Matt Chapman’s unfinished enterprise with the Bay

Matt Chapman didn’t leave his heart in San Francisco, but it’s clear that something was left behind after he was traded from the cross-Bay A’s to Toronto before the 2022 season. In the press conference announcing his signing, the 30-year-old California native felt like the Giants—though a different team in a different league in a different city—was a return, one written in the stars with “unfinished business” to attend to.

Once you leave home, you can never go back—truer words for one of the recent A’s diaspora, but the 2024 San Francisco Giants look somewhat close. Same state, same metropolitan area, and most importantly, Chapman will be returning to play under Bob Melvin, his first manager through his first 5 seasons, and Matt Williams, his third base coach in Oakland during 2018-2019—years the young infielder earned two Gold Gloves, one All Star nod, and consecutive finished in the top-10 of AL MVP voting.

I don’t blame Chapman for spelunking into the past for answers. In some sense, we all wish it was 2019 again. It seems like that was his last great year before the shortened COVID season. His Whiff and K rates hovered around league average in ‘18 & ‘19 before they jumped nearly 10-percentage points over his final two years with the A’s, lurking near the bottom marks of the sport. These trends didn’t get much better over the last two seasons in Toronto, and started to noticeably eat into his offensive numbers. He hasn’t posted a season OPS above the .800 mark since 2020. After exploding out of the blocks in April of last year with a .372 BA and 1.150 OPS over 109 PA, he lost his footing, tripped over first base and stumbled the rest of the season, batting .205 with a .659 OPS (88 wRC+).

The high rate of whiff (31.1% in ‘23) must be uber frustrating for Chapman given how often he swings at the right pitches (18.9 Chase%, 94th percentile), and how consistently he crushes the ball when contact is made. His .319 BABIP last season was the highest of his career while his 56.4 Hard-Hit-% led the MLB last season, and his 17.1 Barrel-%, or his 93.4 MPH average exit velocity were both in the 98th percentile of hitters.

These numbers aren’t an outlier either, Chapman has engaged our senses with his bat for the better part of his career, and these Statcast metrics are pretty solid indicators of success. If it looks and sounds like a hit, it generally is one. The big swing and a big miss are two sides to the same coin—it’s nothing new. In terms of batted profile, the biggest difference between those salad days and now for Chapman is a drop in ground ball rate and increase in fly balls—not a bad thing in its own right, but a couple degree jump in launch angle would certainly increase the likelihood of a whiff, and the possibility of a well-struck ball hanging in the air long enough to be chased down or coming up just short of the wall.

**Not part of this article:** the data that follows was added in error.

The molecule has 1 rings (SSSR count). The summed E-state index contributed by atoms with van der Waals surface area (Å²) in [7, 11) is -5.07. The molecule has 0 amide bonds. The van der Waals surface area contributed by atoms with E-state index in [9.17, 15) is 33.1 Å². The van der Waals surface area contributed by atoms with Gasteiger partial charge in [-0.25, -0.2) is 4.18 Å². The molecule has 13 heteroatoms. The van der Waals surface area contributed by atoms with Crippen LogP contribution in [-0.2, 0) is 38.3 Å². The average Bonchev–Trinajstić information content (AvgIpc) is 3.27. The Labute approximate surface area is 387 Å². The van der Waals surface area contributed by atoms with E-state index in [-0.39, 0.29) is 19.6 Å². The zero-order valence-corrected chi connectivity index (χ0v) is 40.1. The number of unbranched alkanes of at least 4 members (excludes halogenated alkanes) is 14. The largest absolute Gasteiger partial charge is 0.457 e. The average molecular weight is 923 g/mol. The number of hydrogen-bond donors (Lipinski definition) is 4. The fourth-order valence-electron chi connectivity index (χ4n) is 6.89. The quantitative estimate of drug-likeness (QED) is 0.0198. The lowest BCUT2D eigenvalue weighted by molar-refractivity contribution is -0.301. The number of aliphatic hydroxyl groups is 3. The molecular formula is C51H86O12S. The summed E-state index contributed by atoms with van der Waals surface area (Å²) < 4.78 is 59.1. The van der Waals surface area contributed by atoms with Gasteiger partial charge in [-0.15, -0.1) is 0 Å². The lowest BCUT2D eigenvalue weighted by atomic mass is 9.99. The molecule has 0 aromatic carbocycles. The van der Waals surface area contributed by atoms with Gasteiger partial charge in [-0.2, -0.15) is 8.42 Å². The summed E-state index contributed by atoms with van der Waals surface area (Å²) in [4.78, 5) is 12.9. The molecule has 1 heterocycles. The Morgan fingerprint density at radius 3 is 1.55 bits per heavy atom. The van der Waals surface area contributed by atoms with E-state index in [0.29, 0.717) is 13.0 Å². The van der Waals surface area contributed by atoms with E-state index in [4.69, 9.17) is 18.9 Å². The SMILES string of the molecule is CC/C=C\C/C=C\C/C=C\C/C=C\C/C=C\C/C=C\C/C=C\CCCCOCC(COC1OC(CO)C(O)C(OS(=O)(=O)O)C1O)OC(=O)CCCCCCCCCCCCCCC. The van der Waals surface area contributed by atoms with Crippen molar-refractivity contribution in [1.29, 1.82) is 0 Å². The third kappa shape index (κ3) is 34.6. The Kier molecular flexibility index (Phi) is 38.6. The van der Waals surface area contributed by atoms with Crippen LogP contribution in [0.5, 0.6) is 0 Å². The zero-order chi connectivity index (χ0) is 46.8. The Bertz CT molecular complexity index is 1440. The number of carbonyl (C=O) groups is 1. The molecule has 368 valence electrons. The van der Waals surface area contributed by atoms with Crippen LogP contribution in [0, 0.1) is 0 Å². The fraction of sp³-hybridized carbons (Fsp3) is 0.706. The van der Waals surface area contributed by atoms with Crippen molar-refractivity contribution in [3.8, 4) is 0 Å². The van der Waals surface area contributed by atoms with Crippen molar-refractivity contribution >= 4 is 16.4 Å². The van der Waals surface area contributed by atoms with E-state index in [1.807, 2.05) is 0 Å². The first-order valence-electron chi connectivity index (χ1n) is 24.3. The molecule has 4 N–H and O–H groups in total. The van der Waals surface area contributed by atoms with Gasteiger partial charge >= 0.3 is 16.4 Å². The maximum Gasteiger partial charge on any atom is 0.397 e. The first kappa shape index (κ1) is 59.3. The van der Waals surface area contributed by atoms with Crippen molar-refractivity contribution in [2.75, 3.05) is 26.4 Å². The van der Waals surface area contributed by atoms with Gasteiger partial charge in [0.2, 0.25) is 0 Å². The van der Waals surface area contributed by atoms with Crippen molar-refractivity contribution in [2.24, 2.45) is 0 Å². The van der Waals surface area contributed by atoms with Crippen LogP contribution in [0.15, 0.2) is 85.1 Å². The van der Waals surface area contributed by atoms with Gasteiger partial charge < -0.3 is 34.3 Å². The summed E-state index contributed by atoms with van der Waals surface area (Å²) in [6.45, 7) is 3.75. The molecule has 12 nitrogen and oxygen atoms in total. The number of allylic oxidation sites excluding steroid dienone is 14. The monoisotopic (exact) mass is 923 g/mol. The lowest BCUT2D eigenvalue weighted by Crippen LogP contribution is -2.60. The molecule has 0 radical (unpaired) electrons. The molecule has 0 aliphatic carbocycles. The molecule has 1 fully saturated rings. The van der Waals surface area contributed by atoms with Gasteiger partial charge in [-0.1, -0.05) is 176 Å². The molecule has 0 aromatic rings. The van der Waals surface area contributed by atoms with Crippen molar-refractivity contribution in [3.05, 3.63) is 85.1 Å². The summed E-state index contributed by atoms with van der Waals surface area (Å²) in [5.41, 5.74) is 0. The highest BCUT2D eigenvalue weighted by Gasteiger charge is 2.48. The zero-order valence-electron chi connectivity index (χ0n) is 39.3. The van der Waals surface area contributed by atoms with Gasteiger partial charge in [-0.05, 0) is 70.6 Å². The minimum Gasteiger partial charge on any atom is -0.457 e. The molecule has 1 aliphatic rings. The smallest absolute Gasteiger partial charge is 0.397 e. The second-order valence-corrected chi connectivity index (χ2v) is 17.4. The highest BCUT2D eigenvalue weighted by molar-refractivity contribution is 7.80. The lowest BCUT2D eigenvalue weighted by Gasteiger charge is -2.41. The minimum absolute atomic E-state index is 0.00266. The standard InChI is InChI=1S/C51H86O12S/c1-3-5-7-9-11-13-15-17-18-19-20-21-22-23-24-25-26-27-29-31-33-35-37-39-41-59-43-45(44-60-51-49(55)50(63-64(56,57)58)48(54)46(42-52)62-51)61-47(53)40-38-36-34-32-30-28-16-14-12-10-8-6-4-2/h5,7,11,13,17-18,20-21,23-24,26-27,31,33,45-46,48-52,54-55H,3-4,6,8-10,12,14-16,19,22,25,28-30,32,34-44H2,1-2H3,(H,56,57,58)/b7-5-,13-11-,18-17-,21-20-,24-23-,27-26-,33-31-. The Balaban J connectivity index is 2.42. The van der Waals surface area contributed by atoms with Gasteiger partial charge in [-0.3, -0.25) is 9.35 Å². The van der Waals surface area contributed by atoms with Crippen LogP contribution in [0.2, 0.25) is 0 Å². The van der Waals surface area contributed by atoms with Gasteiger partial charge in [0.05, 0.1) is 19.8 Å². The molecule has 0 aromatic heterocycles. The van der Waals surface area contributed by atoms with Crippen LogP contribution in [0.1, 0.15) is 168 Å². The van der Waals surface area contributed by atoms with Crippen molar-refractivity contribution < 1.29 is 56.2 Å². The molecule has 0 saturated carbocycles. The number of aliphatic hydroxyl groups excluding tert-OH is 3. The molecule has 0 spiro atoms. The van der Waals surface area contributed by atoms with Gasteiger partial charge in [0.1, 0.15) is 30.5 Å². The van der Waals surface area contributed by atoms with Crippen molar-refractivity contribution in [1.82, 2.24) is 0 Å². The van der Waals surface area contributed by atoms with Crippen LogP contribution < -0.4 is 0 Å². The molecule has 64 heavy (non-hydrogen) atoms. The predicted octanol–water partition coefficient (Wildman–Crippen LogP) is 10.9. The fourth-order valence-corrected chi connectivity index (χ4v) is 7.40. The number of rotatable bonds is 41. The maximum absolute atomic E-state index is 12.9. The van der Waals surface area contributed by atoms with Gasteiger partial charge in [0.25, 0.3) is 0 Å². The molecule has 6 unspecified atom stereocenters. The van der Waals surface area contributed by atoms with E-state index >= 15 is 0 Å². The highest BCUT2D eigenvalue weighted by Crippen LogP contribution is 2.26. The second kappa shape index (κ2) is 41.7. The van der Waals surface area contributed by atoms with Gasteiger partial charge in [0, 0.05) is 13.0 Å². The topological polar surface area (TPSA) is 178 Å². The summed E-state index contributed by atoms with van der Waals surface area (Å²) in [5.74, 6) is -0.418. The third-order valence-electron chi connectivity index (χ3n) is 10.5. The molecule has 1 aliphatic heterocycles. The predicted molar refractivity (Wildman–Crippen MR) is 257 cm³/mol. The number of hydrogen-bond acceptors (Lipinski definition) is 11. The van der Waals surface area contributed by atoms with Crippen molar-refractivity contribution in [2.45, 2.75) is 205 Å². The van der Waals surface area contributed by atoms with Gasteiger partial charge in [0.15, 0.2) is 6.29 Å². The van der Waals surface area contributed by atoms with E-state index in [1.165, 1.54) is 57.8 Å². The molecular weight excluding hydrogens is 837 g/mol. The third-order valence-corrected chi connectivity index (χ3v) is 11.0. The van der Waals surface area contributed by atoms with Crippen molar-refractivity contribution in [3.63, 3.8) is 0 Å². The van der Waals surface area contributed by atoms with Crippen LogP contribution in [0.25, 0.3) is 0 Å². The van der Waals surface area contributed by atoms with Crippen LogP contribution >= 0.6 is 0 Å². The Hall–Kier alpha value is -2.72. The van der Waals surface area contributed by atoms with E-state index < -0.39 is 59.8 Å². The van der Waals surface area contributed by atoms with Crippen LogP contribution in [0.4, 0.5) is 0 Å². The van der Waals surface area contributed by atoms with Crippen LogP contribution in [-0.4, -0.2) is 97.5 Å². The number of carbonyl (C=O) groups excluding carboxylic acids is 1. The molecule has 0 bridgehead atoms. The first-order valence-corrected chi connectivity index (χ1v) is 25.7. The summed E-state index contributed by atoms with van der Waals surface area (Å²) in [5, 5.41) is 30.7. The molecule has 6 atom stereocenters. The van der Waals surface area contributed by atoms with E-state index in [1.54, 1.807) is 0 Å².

With the pillowy nature of his contract, 2024 is a chance to increase his value, it makes sense that Chapman would want to stack the odds in his favor. A familiar location among trusted mentors with a chance to reclaim a part of swing he must’ve left somewhere in the concrete catacombs of the Coliseum—yeah, we have a pretty good sense of what San Francisco means to Matt Chapman.

But what does Matt Chapman mean to San Francisco?

Ostensibly, the third baseman was not going to fill the biggest need on the Giants’ roster. Rotation depth was a capital-P priority, as well as a designated hitter and a centerfielder, while figuring out a way to shed some unwanted roster baggage were all more-pressing concerns. Besides, they had a pretty promising incumbent at third in J.D. Davis. There had been a reasonable discourse during the prolonged offseason whether pursuing Chapman was worth losing Davis, who was nowhere near Chapman’s glove, but had made himself a viable defensive option last season while being a reasonable comparison at the plate: a whole lotta whiff, a whole lotta loud contact. Davis was the same age, cheaper too, one of the rosters better bats, and under team control—a compelling case for standing pat was made by some.